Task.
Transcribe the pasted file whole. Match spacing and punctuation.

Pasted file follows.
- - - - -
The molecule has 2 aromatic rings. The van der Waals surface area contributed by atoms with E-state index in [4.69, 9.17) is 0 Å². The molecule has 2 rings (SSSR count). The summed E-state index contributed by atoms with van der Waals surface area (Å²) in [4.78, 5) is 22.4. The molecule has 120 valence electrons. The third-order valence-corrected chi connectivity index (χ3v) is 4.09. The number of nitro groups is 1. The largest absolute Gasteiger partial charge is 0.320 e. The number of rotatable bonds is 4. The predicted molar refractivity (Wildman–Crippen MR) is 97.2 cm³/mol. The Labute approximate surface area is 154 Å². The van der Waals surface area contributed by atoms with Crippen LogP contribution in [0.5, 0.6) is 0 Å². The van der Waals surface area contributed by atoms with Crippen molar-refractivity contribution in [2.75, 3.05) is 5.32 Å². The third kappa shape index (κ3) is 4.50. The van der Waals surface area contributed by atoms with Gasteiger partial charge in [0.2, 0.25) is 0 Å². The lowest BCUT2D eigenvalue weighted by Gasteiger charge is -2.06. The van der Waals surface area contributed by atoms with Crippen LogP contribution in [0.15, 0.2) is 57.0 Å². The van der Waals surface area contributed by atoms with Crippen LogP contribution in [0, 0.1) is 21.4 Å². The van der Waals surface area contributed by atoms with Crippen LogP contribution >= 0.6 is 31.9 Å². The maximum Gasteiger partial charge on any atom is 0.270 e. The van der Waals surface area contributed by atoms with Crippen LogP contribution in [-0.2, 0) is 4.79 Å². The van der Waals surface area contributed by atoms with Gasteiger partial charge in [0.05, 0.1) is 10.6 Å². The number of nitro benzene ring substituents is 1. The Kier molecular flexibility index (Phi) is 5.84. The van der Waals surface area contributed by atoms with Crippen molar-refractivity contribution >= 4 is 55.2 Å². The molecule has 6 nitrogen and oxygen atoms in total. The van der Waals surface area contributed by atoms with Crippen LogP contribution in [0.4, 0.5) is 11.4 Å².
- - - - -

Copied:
The molecule has 2 aromatic rings. The van der Waals surface area contributed by atoms with E-state index in [4.69, 9.17) is 0 Å². The molecule has 2 rings (SSSR count). The summed E-state index contributed by atoms with van der Waals surface area (Å²) in [4.78, 5) is 22.4. The molecule has 120 valence electrons. The third-order valence-corrected chi connectivity index (χ3v) is 4.09. The number of nitro groups is 1. The largest absolute Gasteiger partial charge is 0.320 e. The number of rotatable bonds is 4. The predicted molar refractivity (Wildman–Crippen MR) is 97.2 cm³/mol. The Labute approximate surface area is 154 Å². The van der Waals surface area contributed by atoms with Crippen LogP contribution in [0.5, 0.6) is 0 Å². The van der Waals surface area contributed by atoms with Crippen molar-refractivity contribution in [2.75, 3.05) is 5.32 Å². The third kappa shape index (κ3) is 4.50. The van der Waals surface area contributed by atoms with Gasteiger partial charge in [0.2, 0.25) is 0 Å². The lowest BCUT2D eigenvalue weighted by Gasteiger charge is -2.06. The van der Waals surface area contributed by atoms with Crippen LogP contribution in [0.15, 0.2) is 57.0 Å². The van der Waals surface area contributed by atoms with Crippen LogP contribution in [0, 0.1) is 21.4 Å². The van der Waals surface area contributed by atoms with Crippen LogP contribution >= 0.6 is 31.9 Å². The maximum Gasteiger partial charge on any atom is 0.270 e. The van der Waals surface area contributed by atoms with Crippen LogP contribution in [-0.2, 0) is 4.79 Å². The van der Waals surface area contributed by atoms with Gasteiger partial charge in [0.05, 0.1) is 10.6 Å². The number of nitro benzene ring substituents is 1. The Kier molecular flexibility index (Phi) is 5.84. The van der Waals surface area contributed by atoms with Crippen molar-refractivity contribution >= 4 is 55.2 Å². The molecule has 6 nitrogen and oxygen atoms in total. The van der Waals surface area contributed by atoms with Crippen LogP contribution in [0.4, 0.5) is 11.4 Å².